The challenge of scale is significant, as organisations, not just tech companies, increasingly rely on technology. Many security tasks remain manual and haven't adapted to the continuous integration/deployment (CI/CD) environments. This lag creates significant pressure on security teams to keep up with rapid development cycles. Additionally, the rapid adoption of cloud services, microservices and containerisation has expanded the attack surface, making traditional security measures insufficient.

Automation as a solution

Automation emerged as a recurring theme. Automating security checks is crucial to scaling security efforts across numerous teams and deployments. Automating security tasks ensures consistent application of security controls and reduces bottlenecks, allowing security experts to focus on more complex issues. Automation tools can perform repetitive tasks efficiently, such as vulnerability scanning, compliance checks and configuration management.

Effective automation can alleviate some pressures by integrating security tests into the CI/CD pipeline. Parallelising security tests with other pipeline activities avoids delays and maintains fast feedback loops for development teams. For example, integrating static application security testing (SAST) and dynamic application security testing (DAST) into the pipeline can catch vulnerabilities early, reducing the cost and effort of remediation.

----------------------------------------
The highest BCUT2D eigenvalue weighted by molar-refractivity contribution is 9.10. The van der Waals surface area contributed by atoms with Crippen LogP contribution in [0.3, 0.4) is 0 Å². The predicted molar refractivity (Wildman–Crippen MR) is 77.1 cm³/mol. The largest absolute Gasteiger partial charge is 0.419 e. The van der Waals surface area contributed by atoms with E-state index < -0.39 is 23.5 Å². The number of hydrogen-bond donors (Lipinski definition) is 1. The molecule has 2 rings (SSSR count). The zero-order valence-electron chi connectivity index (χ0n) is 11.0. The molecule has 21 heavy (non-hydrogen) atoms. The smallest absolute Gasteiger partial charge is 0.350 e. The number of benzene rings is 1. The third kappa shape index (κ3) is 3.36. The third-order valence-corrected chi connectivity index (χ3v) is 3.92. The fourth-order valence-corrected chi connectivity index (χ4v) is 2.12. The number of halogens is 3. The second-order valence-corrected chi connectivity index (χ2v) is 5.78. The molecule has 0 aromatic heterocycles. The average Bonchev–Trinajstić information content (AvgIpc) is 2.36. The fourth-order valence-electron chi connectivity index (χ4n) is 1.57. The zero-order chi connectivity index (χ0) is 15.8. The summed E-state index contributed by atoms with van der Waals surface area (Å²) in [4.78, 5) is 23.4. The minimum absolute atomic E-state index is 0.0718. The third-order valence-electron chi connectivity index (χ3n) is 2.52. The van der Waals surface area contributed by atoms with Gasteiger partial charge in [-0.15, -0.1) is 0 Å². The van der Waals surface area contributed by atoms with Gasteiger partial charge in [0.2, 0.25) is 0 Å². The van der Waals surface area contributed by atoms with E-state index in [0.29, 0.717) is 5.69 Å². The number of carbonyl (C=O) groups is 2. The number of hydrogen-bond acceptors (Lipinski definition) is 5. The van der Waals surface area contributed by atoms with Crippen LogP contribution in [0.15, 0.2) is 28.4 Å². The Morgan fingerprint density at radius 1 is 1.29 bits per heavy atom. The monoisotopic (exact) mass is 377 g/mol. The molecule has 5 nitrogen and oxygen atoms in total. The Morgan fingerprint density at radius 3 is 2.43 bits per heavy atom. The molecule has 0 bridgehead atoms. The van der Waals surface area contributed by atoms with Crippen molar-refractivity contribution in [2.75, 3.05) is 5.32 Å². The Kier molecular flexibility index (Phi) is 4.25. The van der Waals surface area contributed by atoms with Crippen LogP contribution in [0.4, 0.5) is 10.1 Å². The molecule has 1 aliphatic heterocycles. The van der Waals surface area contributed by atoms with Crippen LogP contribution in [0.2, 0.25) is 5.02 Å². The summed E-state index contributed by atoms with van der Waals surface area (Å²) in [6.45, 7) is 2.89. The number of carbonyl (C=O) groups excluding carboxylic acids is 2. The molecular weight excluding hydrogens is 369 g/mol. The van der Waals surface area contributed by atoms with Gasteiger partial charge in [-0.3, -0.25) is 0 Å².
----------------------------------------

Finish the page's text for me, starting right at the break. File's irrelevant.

Practical steps for teams

To enhance their security posture, development teams can leverage automated tools to identify common security defects, ensure secure configurations for cloud infrastructure, and avoid public repositories with unknown contents. These quick wins can significantly reduce vulnerabilities from day one. Additionally, implementing Infrastructure as Code (IAC) practices ensures that security configurations are version-controlled and consistently applied across environments.

Development teams should adopt a security-first mindset, incorporating security requirements into their backlog and treating security issues with the same priority as functional defects. This cultural shift requires continuous education and training, ensuring that all team members understand the importance of security and their role in maintaining it.